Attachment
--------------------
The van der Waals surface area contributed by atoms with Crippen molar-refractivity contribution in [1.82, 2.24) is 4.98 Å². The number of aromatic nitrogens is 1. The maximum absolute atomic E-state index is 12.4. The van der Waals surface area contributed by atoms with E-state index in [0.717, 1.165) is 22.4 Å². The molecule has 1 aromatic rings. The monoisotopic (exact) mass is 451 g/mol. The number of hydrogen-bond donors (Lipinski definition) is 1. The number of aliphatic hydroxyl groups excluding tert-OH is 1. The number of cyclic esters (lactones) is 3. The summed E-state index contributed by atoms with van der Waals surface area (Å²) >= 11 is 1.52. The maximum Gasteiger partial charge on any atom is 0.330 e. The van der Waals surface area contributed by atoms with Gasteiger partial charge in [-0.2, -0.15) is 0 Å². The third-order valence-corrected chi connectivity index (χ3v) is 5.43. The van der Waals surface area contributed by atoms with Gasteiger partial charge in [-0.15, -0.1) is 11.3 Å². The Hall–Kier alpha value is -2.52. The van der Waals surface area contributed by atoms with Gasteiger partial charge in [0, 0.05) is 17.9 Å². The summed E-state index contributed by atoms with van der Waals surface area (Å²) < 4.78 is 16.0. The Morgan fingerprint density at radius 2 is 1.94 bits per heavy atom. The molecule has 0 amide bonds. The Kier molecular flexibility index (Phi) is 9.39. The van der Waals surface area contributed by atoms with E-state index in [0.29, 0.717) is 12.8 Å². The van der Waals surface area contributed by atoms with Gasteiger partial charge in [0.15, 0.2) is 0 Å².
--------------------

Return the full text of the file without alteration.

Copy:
The van der Waals surface area contributed by atoms with Crippen molar-refractivity contribution in [1.82, 2.24) is 4.98 Å². The number of aromatic nitrogens is 1. The maximum absolute atomic E-state index is 12.4. The van der Waals surface area contributed by atoms with E-state index in [0.717, 1.165) is 22.4 Å². The molecule has 1 aromatic rings. The monoisotopic (exact) mass is 451 g/mol. The number of hydrogen-bond donors (Lipinski definition) is 1. The number of aliphatic hydroxyl groups excluding tert-OH is 1. The number of cyclic esters (lactones) is 3. The summed E-state index contributed by atoms with van der Waals surface area (Å²) >= 11 is 1.52. The maximum Gasteiger partial charge on any atom is 0.330 e. The van der Waals surface area contributed by atoms with Gasteiger partial charge in [-0.2, -0.15) is 0 Å². The third-order valence-corrected chi connectivity index (χ3v) is 5.43. The van der Waals surface area contributed by atoms with Gasteiger partial charge in [-0.15, -0.1) is 11.3 Å². The Hall–Kier alpha value is -2.52. The van der Waals surface area contributed by atoms with Gasteiger partial charge in [0, 0.05) is 17.9 Å². The summed E-state index contributed by atoms with van der Waals surface area (Å²) < 4.78 is 16.0. The Morgan fingerprint density at radius 2 is 1.94 bits per heavy atom. The molecule has 0 amide bonds. The Kier molecular flexibility index (Phi) is 9.39. The van der Waals surface area contributed by atoms with E-state index in [0.29, 0.717) is 12.8 Å². The van der Waals surface area contributed by atoms with Gasteiger partial charge in [0.15, 0.2) is 0 Å².